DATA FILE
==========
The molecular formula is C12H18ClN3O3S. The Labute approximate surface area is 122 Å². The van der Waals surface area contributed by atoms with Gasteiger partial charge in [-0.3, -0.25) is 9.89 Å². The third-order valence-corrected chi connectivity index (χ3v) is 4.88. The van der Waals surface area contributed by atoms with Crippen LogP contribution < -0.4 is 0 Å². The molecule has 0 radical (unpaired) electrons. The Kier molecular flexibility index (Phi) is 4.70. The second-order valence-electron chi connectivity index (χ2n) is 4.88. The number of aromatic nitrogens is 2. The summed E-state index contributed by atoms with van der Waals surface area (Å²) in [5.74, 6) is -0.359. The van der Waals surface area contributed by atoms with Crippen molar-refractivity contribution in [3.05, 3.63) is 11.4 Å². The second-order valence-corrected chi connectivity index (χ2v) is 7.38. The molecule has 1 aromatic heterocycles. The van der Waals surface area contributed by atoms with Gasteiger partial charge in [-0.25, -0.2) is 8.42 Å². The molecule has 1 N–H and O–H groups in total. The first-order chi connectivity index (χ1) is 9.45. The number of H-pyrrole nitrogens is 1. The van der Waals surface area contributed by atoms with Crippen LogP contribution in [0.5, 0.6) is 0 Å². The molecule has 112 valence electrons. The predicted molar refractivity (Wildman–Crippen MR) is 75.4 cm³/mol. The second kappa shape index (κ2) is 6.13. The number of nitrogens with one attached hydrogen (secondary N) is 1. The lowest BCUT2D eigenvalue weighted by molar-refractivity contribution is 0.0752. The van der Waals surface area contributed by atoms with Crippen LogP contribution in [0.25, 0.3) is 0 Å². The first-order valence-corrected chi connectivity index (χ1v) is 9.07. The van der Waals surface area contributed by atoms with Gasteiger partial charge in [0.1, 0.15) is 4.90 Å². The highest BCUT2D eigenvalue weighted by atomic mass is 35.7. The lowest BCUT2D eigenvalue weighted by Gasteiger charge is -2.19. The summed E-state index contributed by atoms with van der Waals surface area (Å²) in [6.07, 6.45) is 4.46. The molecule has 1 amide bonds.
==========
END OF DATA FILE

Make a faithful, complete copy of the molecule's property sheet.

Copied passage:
The molecular formula is C12H18ClN3O3S. The Labute approximate surface area is 122 Å². The van der Waals surface area contributed by atoms with Gasteiger partial charge in [-0.3, -0.25) is 9.89 Å². The third-order valence-corrected chi connectivity index (χ3v) is 4.88. The van der Waals surface area contributed by atoms with Crippen LogP contribution < -0.4 is 0 Å². The molecule has 0 radical (unpaired) electrons. The Kier molecular flexibility index (Phi) is 4.70. The second-order valence-electron chi connectivity index (χ2n) is 4.88. The number of aromatic nitrogens is 2. The summed E-state index contributed by atoms with van der Waals surface area (Å²) in [5.74, 6) is -0.359. The van der Waals surface area contributed by atoms with Crippen molar-refractivity contribution in [3.05, 3.63) is 11.4 Å². The second-order valence-corrected chi connectivity index (χ2v) is 7.38. The molecule has 1 aromatic heterocycles. The van der Waals surface area contributed by atoms with Gasteiger partial charge in [-0.25, -0.2) is 8.42 Å². The molecule has 1 N–H and O–H groups in total. The first-order chi connectivity index (χ1) is 9.45. The number of H-pyrrole nitrogens is 1. The van der Waals surface area contributed by atoms with Crippen LogP contribution in [0.5, 0.6) is 0 Å². The molecule has 112 valence electrons. The predicted molar refractivity (Wildman–Crippen MR) is 75.4 cm³/mol. The second kappa shape index (κ2) is 6.13. The number of nitrogens with one attached hydrogen (secondary N) is 1. The lowest BCUT2D eigenvalue weighted by molar-refractivity contribution is 0.0752. The van der Waals surface area contributed by atoms with Crippen LogP contribution in [0.25, 0.3) is 0 Å². The first-order valence-corrected chi connectivity index (χ1v) is 9.07. The van der Waals surface area contributed by atoms with Gasteiger partial charge in [0.1, 0.15) is 4.90 Å². The highest BCUT2D eigenvalue weighted by atomic mass is 35.7. The lowest BCUT2D eigenvalue weighted by Gasteiger charge is -2.19. The summed E-state index contributed by atoms with van der Waals surface area (Å²) in [6.07, 6.45) is 4.46. The molecule has 1 amide bonds.